Come Monday morning, a coalition of the willing introduce a chapter 7 resolution into the UNSC's agenda, and give notice to those who may be opposed that whether or not it passes in the UNSC, that Assad will be removed from power by force if neccessary and call upon Russia to serve notice to Assad in their meetings in Damascus that we will not compromise with evil or its supporters.

Digging back into the archives,
'http://blogs.state.gov/index.php/site/entry/syria_no_going_back#Comments'

Eric in New Mexico writes:

Here's a little food for thought for all those commenting here in support of Assad's insanity.

You know folks, as an American all I really want to see is folks generally get their act together and stop being stupid;...there's a reason it took me ten years to write "The Cure for Political Stupidity, and /or How not to go to war with America", and I'm still not sure if dictators are a byproduct of genetic mutation or simply idiots due to the fact that their mommies and daddies were brother and sister.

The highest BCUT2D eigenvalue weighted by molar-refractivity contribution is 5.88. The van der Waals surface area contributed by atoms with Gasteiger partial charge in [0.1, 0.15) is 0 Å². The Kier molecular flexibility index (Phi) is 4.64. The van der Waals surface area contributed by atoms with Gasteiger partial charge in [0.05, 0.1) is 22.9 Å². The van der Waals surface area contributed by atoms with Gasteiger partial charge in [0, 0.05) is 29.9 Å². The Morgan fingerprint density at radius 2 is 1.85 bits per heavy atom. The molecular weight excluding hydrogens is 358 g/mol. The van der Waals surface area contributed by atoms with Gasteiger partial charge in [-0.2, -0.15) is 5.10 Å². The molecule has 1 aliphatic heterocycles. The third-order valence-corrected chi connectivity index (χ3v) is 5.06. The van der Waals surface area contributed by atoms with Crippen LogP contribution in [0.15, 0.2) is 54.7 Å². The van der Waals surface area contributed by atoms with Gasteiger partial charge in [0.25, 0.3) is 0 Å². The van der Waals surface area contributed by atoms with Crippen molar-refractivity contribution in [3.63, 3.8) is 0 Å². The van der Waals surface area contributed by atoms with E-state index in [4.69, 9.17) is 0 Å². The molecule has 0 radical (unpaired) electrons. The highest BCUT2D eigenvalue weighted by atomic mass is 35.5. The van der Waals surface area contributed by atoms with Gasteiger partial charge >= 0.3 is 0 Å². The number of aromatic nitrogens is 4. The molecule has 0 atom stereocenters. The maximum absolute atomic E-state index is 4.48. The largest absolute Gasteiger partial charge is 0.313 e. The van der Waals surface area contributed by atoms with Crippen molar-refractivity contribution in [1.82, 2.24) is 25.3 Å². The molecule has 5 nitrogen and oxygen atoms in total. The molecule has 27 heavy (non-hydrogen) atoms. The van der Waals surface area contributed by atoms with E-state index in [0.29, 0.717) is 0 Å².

But good folks like yourself came before you praising one such as this and followed Hitler over oblivion's cliff.

Lest you'all make the same mistake today, you might want to take off your rose-colored glasses.

Just sayin'...

It's your country and you can screw it up if you want to, just don't screw with us or we'll drop a rock on your pencil necked geek you call a leader, but who is just a chip off the old block, for like father like son,...mass murder runs in the family.

Good luck with it,

EJ

Posted on Thu Jun 30, 2011

---

And just for the record...It's been a long strange trip...and a million words and counting later;

'http://blogs.state.gov/index.php/site/entry/clinton_senate_foreign_relat...'

.